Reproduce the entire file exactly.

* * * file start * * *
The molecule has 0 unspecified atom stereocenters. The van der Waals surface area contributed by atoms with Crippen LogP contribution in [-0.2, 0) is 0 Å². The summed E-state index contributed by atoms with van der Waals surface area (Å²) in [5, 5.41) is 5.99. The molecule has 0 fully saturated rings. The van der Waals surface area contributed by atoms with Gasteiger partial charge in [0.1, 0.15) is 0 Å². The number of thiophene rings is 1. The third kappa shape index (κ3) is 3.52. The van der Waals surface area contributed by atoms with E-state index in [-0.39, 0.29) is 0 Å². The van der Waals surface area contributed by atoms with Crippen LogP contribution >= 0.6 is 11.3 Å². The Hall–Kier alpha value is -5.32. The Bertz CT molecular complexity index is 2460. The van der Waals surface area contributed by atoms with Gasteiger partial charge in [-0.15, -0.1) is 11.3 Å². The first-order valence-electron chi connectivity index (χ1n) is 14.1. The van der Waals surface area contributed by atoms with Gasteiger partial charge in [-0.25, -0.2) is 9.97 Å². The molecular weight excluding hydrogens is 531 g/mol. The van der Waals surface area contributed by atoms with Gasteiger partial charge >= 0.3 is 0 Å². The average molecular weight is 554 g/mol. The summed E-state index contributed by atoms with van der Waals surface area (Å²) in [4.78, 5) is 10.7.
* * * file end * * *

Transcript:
The molecule has 0 unspecified atom stereocenters. The van der Waals surface area contributed by atoms with Crippen LogP contribution in [-0.2, 0) is 0 Å². The summed E-state index contributed by atoms with van der Waals surface area (Å²) in [5, 5.41) is 5.99. The molecule has 0 fully saturated rings. The van der Waals surface area contributed by atoms with Gasteiger partial charge in [0.1, 0.15) is 0 Å². The number of thiophene rings is 1. The third kappa shape index (κ3) is 3.52. The van der Waals surface area contributed by atoms with E-state index in [-0.39, 0.29) is 0 Å². The van der Waals surface area contributed by atoms with Crippen LogP contribution >= 0.6 is 11.3 Å². The Hall–Kier alpha value is -5.32. The Bertz CT molecular complexity index is 2460. The van der Waals surface area contributed by atoms with Gasteiger partial charge in [-0.15, -0.1) is 11.3 Å². The first-order valence-electron chi connectivity index (χ1n) is 14.1. The van der Waals surface area contributed by atoms with Gasteiger partial charge in [-0.25, -0.2) is 9.97 Å². The molecular weight excluding hydrogens is 531 g/mol. The van der Waals surface area contributed by atoms with Gasteiger partial charge >= 0.3 is 0 Å². The average molecular weight is 554 g/mol. The summed E-state index contributed by atoms with van der Waals surface area (Å²) in [4.78, 5) is 10.7.